Walking up to next month’s Tools of Change conference, O’Reilly Media has been publishing a series of interviews with some of the people scheduled to speak. Interestingly, they have talked with people on a range of topics, not necessarily the ones they are presenting on in February.
In a post that went up yesterday, I got to summarize what I’ve learned studying piracy. If you’ve followed that work, you’ll find that I return to several familiar themes:
- piracy may be an issue, but we could use more data before deciding;
- the instance of piracy is not the same as its impact;
- DRM does not stop piracy; it mostly frustrates consumers; and
- a good offense (meeting customer requirements) may be the best defense against piracy.
It’s fun to see these ideas, all of which have developed over time, collected in one post. Much credit goes to Jenn Webb, who interviewed me last month and worked hard to turn our conversation into the piece that ran on Radar. If you’re looking for a gifted writer, she freelances out of a snowbound enclave in Michigan.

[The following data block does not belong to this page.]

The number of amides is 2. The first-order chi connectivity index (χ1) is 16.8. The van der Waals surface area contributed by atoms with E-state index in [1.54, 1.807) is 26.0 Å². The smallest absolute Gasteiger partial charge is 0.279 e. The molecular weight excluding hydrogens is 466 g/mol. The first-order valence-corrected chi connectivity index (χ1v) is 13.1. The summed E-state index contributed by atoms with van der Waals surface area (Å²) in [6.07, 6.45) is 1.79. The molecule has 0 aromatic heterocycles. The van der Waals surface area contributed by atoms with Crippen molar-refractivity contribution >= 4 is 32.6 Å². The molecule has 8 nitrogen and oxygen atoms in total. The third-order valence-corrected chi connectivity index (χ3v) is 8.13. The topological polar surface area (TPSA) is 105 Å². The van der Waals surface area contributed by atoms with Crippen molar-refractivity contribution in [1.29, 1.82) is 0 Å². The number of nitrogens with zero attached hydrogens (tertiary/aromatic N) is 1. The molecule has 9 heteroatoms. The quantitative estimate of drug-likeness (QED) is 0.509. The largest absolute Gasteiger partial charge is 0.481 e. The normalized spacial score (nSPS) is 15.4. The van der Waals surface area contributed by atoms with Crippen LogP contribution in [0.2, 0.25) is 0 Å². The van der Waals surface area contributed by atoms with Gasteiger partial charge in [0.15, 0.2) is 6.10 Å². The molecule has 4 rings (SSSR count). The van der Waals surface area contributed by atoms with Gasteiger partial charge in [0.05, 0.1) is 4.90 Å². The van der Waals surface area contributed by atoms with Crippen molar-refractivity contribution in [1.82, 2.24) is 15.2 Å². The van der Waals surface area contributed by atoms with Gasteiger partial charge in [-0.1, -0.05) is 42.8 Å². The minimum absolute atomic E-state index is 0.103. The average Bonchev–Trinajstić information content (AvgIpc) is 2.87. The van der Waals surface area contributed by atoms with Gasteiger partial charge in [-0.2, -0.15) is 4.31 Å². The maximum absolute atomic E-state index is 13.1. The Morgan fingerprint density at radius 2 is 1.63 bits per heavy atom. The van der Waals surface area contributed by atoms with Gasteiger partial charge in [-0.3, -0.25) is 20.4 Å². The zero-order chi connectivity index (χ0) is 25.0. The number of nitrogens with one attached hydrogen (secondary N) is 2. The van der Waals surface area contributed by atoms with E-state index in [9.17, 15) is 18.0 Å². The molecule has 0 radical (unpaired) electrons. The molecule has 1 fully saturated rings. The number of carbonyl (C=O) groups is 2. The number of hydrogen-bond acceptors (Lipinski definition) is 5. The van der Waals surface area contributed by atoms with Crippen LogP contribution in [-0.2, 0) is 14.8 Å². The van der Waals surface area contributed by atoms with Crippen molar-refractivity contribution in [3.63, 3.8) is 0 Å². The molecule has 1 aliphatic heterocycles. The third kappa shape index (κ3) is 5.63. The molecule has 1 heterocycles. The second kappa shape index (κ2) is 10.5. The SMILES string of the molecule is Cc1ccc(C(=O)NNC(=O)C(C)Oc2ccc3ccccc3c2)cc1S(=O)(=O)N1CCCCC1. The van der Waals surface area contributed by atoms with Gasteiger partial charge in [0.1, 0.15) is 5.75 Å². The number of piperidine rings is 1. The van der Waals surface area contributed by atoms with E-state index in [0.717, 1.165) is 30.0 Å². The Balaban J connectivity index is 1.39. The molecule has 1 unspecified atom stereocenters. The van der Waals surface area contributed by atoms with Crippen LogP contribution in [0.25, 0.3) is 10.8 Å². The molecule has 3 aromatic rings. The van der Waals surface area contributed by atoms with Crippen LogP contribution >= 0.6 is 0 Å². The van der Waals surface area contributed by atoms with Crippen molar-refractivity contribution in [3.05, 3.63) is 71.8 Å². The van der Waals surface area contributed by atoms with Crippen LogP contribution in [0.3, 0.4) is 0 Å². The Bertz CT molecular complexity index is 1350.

A scheduling note: If you are thinking about attending Tools of Change, today (January 11) is the last day to register and obtain the early-bird discount. I’ve attended and presented at several TOC events, and I have always found them stimulating, productive and worth the investment.
If you need one more reason, I have been invited to give one of this year’s keynote addresses: “Context first: A unified field theory of publishing“, scheduled for 4:35 p.m. on Tuesday, February 15. I’m looking forward to attending the conference and presenting my ideas. There may be some talk of piracy.